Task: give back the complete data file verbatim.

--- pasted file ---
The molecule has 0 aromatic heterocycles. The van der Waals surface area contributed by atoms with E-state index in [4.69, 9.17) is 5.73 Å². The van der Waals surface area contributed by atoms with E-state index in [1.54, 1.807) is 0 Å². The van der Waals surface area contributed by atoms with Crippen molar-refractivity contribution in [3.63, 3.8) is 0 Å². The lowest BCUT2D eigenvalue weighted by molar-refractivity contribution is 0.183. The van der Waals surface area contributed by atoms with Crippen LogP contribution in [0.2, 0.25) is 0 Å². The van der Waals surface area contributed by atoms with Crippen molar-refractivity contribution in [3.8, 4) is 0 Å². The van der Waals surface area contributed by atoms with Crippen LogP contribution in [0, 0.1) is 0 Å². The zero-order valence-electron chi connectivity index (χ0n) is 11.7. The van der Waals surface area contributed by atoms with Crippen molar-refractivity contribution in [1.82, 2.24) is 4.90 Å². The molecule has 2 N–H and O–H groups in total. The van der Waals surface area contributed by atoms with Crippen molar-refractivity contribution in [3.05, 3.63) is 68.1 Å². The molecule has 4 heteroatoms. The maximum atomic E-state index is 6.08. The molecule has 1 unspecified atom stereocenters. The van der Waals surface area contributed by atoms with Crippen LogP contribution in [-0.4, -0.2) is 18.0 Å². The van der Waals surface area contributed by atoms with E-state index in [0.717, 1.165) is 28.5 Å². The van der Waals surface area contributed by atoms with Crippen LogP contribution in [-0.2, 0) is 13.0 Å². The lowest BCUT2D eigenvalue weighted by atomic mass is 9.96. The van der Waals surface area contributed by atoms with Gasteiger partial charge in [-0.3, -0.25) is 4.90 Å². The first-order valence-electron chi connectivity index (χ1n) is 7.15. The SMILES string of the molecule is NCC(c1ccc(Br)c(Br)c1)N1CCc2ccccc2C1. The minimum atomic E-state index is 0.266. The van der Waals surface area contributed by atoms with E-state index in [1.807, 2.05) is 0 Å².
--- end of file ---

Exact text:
The molecule has 0 aromatic heterocycles. The van der Waals surface area contributed by atoms with E-state index in [4.69, 9.17) is 5.73 Å². The van der Waals surface area contributed by atoms with E-state index in [1.54, 1.807) is 0 Å². The van der Waals surface area contributed by atoms with Crippen molar-refractivity contribution in [3.63, 3.8) is 0 Å². The lowest BCUT2D eigenvalue weighted by molar-refractivity contribution is 0.183. The van der Waals surface area contributed by atoms with Crippen LogP contribution in [0.2, 0.25) is 0 Å². The van der Waals surface area contributed by atoms with Crippen molar-refractivity contribution in [3.8, 4) is 0 Å². The van der Waals surface area contributed by atoms with Crippen LogP contribution in [0, 0.1) is 0 Å². The zero-order valence-electron chi connectivity index (χ0n) is 11.7. The van der Waals surface area contributed by atoms with Crippen molar-refractivity contribution in [1.82, 2.24) is 4.90 Å². The molecule has 2 N–H and O–H groups in total. The van der Waals surface area contributed by atoms with Crippen molar-refractivity contribution in [3.05, 3.63) is 68.1 Å². The molecule has 4 heteroatoms. The maximum atomic E-state index is 6.08. The molecule has 1 unspecified atom stereocenters. The van der Waals surface area contributed by atoms with Crippen LogP contribution in [-0.4, -0.2) is 18.0 Å². The van der Waals surface area contributed by atoms with E-state index in [0.717, 1.165) is 28.5 Å². The van der Waals surface area contributed by atoms with Crippen LogP contribution in [-0.2, 0) is 13.0 Å². The lowest BCUT2D eigenvalue weighted by atomic mass is 9.96. The van der Waals surface area contributed by atoms with Gasteiger partial charge in [-0.3, -0.25) is 4.90 Å². The first-order valence-electron chi connectivity index (χ1n) is 7.15. The SMILES string of the molecule is NCC(c1ccc(Br)c(Br)c1)N1CCc2ccccc2C1. The minimum atomic E-state index is 0.266. The van der Waals surface area contributed by atoms with E-state index in [1.807, 2.05) is 0 Å².